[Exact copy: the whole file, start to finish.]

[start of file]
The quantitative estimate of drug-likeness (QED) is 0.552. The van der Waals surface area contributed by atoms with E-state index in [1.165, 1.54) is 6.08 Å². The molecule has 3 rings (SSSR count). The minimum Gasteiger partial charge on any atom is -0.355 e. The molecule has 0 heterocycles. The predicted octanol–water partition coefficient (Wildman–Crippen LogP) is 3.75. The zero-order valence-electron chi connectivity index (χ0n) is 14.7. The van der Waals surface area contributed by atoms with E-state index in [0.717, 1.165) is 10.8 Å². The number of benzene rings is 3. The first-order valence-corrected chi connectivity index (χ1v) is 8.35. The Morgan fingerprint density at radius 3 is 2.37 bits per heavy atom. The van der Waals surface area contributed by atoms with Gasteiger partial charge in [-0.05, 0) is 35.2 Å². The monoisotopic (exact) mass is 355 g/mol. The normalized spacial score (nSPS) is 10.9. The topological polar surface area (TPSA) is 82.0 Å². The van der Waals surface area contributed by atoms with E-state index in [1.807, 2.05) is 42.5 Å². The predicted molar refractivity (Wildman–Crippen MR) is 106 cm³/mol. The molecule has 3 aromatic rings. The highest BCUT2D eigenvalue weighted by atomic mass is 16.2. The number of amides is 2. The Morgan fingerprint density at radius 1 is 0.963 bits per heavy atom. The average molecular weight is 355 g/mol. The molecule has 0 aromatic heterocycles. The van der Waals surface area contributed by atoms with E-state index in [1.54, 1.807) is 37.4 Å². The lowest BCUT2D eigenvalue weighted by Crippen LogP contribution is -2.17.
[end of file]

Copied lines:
The quantitative estimate of drug-likeness (QED) is 0.552. The van der Waals surface area contributed by atoms with E-state index in [1.165, 1.54) is 6.08 Å². The molecule has 3 rings (SSSR count). The minimum Gasteiger partial charge on any atom is -0.355 e. The molecule has 0 heterocycles. The predicted octanol–water partition coefficient (Wildman–Crippen LogP) is 3.75. The zero-order valence-electron chi connectivity index (χ0n) is 14.7. The van der Waals surface area contributed by atoms with E-state index in [0.717, 1.165) is 10.8 Å². The number of benzene rings is 3. The first-order valence-corrected chi connectivity index (χ1v) is 8.35. The Morgan fingerprint density at radius 3 is 2.37 bits per heavy atom. The van der Waals surface area contributed by atoms with Gasteiger partial charge in [-0.05, 0) is 35.2 Å². The monoisotopic (exact) mass is 355 g/mol. The normalized spacial score (nSPS) is 10.9. The topological polar surface area (TPSA) is 82.0 Å². The van der Waals surface area contributed by atoms with E-state index in [1.807, 2.05) is 42.5 Å². The predicted molar refractivity (Wildman–Crippen MR) is 106 cm³/mol. The molecule has 3 aromatic rings. The highest BCUT2D eigenvalue weighted by atomic mass is 16.2. The number of amides is 2. The Morgan fingerprint density at radius 1 is 0.963 bits per heavy atom. The average molecular weight is 355 g/mol. The molecule has 0 aromatic heterocycles. The van der Waals surface area contributed by atoms with E-state index in [1.54, 1.807) is 37.4 Å². The lowest BCUT2D eigenvalue weighted by Crippen LogP contribution is -2.17.